Panarchy and management of lake ecosystems
David G. Angeler, Swedish University of Agricultural Sciences, Department of Aquatic Sciences and Assessment
Craig R. Allen, University of Nebraska-Lincoln, Center for Resilience in Agricultural Working Landscapes, School of Natural Resources
Ahjond Garmestani, United States Environmental Protection Agency, Office of Research and Development; Utrecht Centre for Water, Oceans and Sustainability Law
Lance Gunderson, Department of Environmental Sciences, Emory University
Richard K. Johnson, Swedish University of Agricultural Sciences, Department of Aquatic Sciences and Assessment
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A key challenge of the Anthropocene is to confront the dynamic complexity of systems of people and nature to guide robust interventions and adaptations across spatiotemporal scales. Panarchy, a concept rooted in resilience theory, accounts for this complexity, having at its core multiscale organization, interconnectedness of scales, and dynamic system structure at each scale. Despite the increasing use of panarchy in sustainability research, quantitative tests of its premises are scarce, particularly as they pertain to management consequences in ecosystems. In this study we compared the physicochemical environment of managed (limed) and minimally disturbed reference lakes and used time series modeling and correlation analyses to test the premises of panarchy theory: (1) that both lake types show dynamic structure at multiple temporal scales, (2) that this structure differs between lake types due to liming interacting with the natural disturbance regime of lakes, and (3) that liming manifests across temporal scales due to cross-scale connectivity. Hypotheses 1 and 3 were verified whereas support for hypothesis 2 was ambiguous. The literature suggests that liming is a “command-and-control” management form that fails to foster self-organization manifested in lakes returning to pre-liming conditions once management is ceased. In this context, our results suggest that redundance of liming footprints across scales, a feature contributing to resilience, in the physicochemical environment alone may not be enough to create a self-organizing limed lake regime. Further research studying the broader biophysical lake environment, including ecological communities of pelagic and benthic habitats, will contribute to a better understanding of managed lake panarchies. Such insight may further our knowledge of ecosystem management in general and of limed lakes in particular.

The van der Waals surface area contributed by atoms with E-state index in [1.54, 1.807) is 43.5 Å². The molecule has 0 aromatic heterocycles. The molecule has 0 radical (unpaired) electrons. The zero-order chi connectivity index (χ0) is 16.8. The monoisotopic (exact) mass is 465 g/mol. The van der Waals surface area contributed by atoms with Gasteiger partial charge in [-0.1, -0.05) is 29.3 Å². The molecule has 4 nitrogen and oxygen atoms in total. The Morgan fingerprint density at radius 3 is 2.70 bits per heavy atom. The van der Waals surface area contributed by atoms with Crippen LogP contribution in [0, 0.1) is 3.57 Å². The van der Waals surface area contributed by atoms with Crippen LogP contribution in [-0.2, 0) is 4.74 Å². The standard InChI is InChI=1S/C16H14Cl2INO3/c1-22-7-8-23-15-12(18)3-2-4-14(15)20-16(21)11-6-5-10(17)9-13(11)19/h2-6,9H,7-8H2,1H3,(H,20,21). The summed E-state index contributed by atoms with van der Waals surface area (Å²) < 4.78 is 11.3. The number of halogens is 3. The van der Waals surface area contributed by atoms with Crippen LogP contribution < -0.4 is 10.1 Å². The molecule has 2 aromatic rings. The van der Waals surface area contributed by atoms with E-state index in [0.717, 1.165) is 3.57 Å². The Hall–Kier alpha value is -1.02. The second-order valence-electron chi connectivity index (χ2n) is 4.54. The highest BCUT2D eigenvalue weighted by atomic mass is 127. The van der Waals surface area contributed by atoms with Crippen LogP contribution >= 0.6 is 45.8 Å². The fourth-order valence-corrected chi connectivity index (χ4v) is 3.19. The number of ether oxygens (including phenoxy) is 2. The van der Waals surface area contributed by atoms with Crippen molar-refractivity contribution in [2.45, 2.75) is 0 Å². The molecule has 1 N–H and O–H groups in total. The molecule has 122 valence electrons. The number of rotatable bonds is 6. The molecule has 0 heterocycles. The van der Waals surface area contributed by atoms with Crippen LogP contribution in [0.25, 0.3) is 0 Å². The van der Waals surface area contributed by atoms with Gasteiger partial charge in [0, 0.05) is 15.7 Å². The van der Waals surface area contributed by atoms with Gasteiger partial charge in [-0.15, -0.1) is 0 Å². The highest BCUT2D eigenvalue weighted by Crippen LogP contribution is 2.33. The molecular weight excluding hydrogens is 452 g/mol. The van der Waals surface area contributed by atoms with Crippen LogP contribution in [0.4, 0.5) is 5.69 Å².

cross-scale; lakes; liming; management; panarchy; resilience; time series modeling
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